20. Where the defense in a suit upon a policy of life insurance is, that the death of the assured was produced by self-destruction, the ques. tion should be fairly submitted to the jury, and be decided by them upon a preponderance of the evidence, and it is error to tell them wiat, if the evidence leaves the matter in doubt, the presumption is, that the death was produced by natural causes, and not by self-destruction. Ibid. 35.

21. Waiver of condition for forfeiture. A condition in a policy of life insurance, that it shall be void if the annual premium is not paid on or before the time specified, by being one for the benefit of the insurance company, may be waived by it, and if waived, the policy will not become void on non-payment at the day specified, and may be enforced. Chicago Life Insurance Co. v. Warner, 410.

22. When company estopped from insisting on forfeiture. If the practice of an insurance company, and its course of dealing with the insured, and others known to be insured, has been such as to induce a belief that so much of the contract as provides for a forfeiture in a cer. tain event, will not be insisted on, the company will not be allowed to set up such forfeiture as against one in whom their conduct has induced such belief. Ibid. 410.

23. Where a policy of life insurance required payment of the annual premium on June 28th, of each year of the life of the insured, and provided for a forfeiture in case of non-payment on or before the day named, and on June 1 the insured was notified that he would be entitled to a dividend of $6.40, on the 28th, and the insured died on the 29th, without payment being made of the balance of the annual premium, and on July 2 the company wrote the insured that the premium fell due on the 28th, and if he wished to continue the policy, to remit the amount thereof by return mail: Held, that this showed that no forfeiture had been declared up to that time, and was a waiver of the forfeiture, and the balance of the premium being tendered in a few days after this notice, the company was liable on the policy. Ibid. 410.

24. Dividend-of its application. Where a dividend is declared in favor of one whose life is insured, the same payable at the same time with the next annual premium, if the premium is not paid, the com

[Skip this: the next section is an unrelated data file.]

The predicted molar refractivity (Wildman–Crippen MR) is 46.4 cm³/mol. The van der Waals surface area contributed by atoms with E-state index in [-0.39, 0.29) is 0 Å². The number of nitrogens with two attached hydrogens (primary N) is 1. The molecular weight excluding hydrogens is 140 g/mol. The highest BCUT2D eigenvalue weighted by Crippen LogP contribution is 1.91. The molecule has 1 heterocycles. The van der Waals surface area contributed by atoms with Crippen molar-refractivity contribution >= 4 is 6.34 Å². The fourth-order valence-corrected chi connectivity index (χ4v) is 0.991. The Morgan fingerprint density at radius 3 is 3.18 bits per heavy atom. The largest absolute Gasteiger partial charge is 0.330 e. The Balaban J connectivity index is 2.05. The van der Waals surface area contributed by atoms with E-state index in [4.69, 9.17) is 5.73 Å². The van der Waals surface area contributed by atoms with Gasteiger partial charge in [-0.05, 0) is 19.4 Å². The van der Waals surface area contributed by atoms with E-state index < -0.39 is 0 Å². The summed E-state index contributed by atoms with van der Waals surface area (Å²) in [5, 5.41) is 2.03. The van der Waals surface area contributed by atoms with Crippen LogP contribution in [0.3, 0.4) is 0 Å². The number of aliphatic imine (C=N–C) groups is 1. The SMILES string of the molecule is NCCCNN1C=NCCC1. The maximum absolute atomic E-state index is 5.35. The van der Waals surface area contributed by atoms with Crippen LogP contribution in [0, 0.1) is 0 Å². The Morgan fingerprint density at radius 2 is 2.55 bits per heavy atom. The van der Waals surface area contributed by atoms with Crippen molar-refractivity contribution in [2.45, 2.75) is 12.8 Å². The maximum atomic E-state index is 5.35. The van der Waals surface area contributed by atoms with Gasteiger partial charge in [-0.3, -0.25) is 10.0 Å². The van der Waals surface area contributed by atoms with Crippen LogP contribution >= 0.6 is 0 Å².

pany will have the right to apply such dividend in part payment of the
premium, but not to add the same to the amount of the policy, without
the express assent of the assured. The fact that the company give
notice that it would be so applied, unless directed otherwise, and no
direction was given, will not amount to an assent to make such addition.
Such dividend, in the absence of an express agreement to the contrary,
will be treated as a payment on the premium. Chicago Life Insurance

Co. v. Warner, 410.

Right of tenant to insurance paid landlord. Sce LANDLORD AND



1. On loss under insurance policy. A policy of insurance being a
contract to pay money at a certain time after a loss, it is proper to allow
interest on the same from the time it becomes payable. Knickerbocker
Insurance Co. v. Gould et al. 388.

2. On judgment condemning landwhen interest not allowed. Sce

3. On decree or judgment. Under the statute, judgments and decrees
can only draw six per cent interest, and a decree which provides that
sum found due shall bear ten per cent interest until paid, is erroneous
to the extent of the difference between six and ten per cent interest.
Hans et al. v. Chicago Building Society, 248. See, also, DIVORCE AND


4. When there is no payments. In rendering a decree for the amount
due on a promissory note, it is error to compute interest on the note to
the time of its maturity and add it to the principal, and then compute
interest on the gross amount from the maturity of the note to the time
of rendering the decree. The proper mode of computing interest is,
when there have been no payments, to compute from the time the note
begins to draw interest up to the time of rendering the decree. Barker

et al. v. Internitional Bank of Chicago, 96.


42_80TH ILL.